Poor forgotten Harrisville…

I did say I’m working backwards, and so Harrisville Designs in NH is up next.  I absolutely loved this class.  Like Sievers, it is probably my top favorite place to teach, both are in cooler climates, both are in the very early fall, both with amazing students and repeat students.  The big advantage of Harrisville is the awesome general store across the street where I have lunches and dinners, pre-prepared, so I don’t have to cook for myself!  I can just hang at the studio!  

It is always tough for me when these 5 or more day retreats happen in such a short time period of each other.  Not much happens in my own studio, it would be all prep and wrap up.  But it is seasonal.  I’m starting to wind down, one more weekend trip to Cleveland in a couple weeks, followed by the Outer Banks Retreat the end of October into November.  I can see the light at the end of the proverbial tunnel. 

But I want to highlight the great work that my students did at Harrisville this year, though it was only a five day, they worked hard and pushed the proverbial envelope and did some amazing things.

Though these are blurry, what is that about…  The space at Harrisville is large, easy to move around in, well lit, and breezy in the early fall.  

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I always think I take tons of photos, between my cell phone and my little camera.  And when I get back to the office and dump them into my computer, there are images that apparently I missed, especially of finished pieces.  I’m sad for the great shots I missed, because you don’t ever see the amazing finished pieces from some of the students.

I love the ones where students pose when they get the shoulders and side seams in, they are starting to realize an actual jacket or vest.  These were my new students this year.  


And Clare, in the middle, decided to try the princess seam version of my Daryl Jacket class pattern, using a sampler of handwoven wool, I might be wrong but I thought it was the first thing she ever wove.  There wasn’t a lot of it, so she supplemented with black something, I’ve forgotten what it was.  She was so happy with the fit.

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Jan and Anne made vests, Jan’s vest was from a Sakiori rag fabric she wove from chambray colored sheets. Anne’s is a commercial fabric and I think we ended up using the wrong side.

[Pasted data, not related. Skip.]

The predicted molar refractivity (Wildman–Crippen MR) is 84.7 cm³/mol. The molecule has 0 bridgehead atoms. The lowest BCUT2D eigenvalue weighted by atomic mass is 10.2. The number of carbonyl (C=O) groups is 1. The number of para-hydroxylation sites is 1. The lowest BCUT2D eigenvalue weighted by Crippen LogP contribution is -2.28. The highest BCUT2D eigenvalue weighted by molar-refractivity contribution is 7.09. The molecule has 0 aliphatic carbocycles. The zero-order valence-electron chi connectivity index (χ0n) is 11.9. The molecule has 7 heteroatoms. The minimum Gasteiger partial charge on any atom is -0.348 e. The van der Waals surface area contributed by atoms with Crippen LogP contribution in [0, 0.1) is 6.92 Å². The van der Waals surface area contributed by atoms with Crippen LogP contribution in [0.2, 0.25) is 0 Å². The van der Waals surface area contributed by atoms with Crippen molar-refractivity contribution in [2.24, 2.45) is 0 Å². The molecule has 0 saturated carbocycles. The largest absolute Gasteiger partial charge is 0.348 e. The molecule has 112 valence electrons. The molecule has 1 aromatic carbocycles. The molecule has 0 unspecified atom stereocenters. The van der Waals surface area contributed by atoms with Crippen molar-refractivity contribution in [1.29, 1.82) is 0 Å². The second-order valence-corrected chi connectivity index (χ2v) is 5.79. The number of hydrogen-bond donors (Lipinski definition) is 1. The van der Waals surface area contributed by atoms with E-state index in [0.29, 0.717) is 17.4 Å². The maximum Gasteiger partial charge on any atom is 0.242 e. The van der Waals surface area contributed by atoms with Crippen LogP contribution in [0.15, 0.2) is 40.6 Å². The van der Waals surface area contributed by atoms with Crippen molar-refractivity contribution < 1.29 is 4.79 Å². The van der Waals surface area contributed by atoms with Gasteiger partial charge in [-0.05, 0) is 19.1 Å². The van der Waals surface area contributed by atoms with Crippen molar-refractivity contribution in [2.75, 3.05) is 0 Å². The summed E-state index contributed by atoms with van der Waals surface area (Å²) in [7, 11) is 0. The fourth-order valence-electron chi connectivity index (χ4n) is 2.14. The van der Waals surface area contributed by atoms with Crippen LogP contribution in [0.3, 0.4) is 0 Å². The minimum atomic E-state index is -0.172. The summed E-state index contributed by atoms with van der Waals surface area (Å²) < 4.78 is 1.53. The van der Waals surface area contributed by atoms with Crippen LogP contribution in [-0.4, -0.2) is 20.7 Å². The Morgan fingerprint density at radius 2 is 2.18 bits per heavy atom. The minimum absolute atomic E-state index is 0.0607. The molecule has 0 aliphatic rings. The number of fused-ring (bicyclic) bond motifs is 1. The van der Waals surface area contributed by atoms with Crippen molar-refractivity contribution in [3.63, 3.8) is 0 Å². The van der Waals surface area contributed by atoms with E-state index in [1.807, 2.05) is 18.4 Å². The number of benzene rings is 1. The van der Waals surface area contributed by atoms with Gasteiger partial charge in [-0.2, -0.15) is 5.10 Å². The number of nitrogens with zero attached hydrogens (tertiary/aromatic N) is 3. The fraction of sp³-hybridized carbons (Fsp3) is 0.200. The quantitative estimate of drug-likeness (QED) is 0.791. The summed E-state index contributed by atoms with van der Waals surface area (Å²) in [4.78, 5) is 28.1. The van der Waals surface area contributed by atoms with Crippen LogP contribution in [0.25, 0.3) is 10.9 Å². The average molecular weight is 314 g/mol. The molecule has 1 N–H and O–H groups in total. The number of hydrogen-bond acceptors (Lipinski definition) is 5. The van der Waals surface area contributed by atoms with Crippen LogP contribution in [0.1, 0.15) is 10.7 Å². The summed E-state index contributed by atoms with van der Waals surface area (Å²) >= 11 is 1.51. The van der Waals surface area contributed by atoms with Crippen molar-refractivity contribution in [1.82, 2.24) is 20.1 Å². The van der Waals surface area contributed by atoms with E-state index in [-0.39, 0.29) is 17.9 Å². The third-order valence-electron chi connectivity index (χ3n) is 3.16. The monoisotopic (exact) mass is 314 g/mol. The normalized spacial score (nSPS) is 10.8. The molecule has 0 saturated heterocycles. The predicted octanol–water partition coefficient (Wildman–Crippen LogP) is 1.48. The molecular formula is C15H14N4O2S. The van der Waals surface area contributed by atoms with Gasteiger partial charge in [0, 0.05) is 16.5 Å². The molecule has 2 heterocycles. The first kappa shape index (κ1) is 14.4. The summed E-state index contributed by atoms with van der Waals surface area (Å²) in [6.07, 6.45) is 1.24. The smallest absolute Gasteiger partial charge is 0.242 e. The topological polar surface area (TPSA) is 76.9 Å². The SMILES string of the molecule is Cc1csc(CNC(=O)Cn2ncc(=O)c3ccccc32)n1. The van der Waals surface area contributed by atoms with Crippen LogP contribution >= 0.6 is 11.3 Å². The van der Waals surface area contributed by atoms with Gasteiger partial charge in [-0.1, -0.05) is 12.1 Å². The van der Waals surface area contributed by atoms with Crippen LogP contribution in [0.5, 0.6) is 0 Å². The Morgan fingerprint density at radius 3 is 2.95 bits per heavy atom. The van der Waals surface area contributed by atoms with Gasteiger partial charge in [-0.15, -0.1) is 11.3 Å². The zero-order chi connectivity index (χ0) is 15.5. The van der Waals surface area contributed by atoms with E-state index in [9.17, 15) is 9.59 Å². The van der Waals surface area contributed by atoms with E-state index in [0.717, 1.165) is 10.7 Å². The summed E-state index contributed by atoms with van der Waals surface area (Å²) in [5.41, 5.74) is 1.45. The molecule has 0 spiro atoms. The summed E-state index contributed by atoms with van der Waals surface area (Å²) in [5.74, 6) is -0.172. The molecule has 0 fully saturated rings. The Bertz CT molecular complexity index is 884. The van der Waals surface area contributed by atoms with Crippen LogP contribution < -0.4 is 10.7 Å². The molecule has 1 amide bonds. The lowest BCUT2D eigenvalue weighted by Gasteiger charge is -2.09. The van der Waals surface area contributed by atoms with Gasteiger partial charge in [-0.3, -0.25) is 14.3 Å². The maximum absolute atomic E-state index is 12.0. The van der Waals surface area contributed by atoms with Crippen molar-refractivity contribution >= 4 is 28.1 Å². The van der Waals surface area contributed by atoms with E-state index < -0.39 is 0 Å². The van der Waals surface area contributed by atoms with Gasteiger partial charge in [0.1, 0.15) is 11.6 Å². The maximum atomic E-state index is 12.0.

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Sisters Mary and Anne came back this year, and Mary made a standard Daryl Jacket but the match job was the best I’ve ever seen.  It was challenging!  And Anne started in on a princess version of my jacket pattern, we worked hard on the fit.  I can’t believe I don’t have a photo of her with the shawl collar and sleeves inserted.  It is gorgeous.

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My biggest challenge of this class though, was Nora’s plaid bias cut raglan sleeve coat.  She brought her own pattern.  This was a huge wow when she put it all together.  And everything matched!


Jane has been with me for a long time.  She is a lovely weaver, and this year’s fabric was tencel, sett denser than the one she wove last year.  I can’t believe I don’t have a photo of the jacket with sleeves, she did a beautiful job finishing it, and you can see the final jacket in the class photo below.  Jane also chose to do the princess seam jacket.  Though it takes longer to make, lots more pieces and lots more seams, there is nothing like the fit of the princess seam.  If I recall correctly, once her sleeves were in, we tweaked the fit over the bust some more.


Carole and Amy are my repeaters, they have been coming to my class here for something like eight years?  It is a vacation for them, and they walk away with some pretty great stuff.

Carole had cut out a striped shirt, from handwoven fabric, and I can’t believe I don’t have a single photo of it.  Not even in process.  Then she started in on a blouse that I think she cut out last year, and realized after she assembled it, that she has changed shape a bit since last year, she was going to release the waist darts to get a better fit.  Another handwoven piece, both Carole and Amy are amazing weavers and work pretty fine.  Amy made another button down shirt with her handwoven 60/2 silk, and then started in on a variation of the new collar I’m working on, the original vest, also a Daryl Jacket variation, is featured in the current issue of Threads Magazine.  Amy had a lovely piece of handwoven wool, and made a gorgeous vest, perfect for a Vermont winter in the office.  Again, I can’t believe this is the only photo I got, and it is blurry.

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Here is the final class photo for Harrisville 2017!  We already have the same weekend booked for 2018, last week of August.


Stay tuned!

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Yvonne Scott Madsen

Wow! You’ve been busy since I last checked in! So much inspiration here. All I have left to do is a closure on my jacket, and I’m not admitting how long that’s been waiting!

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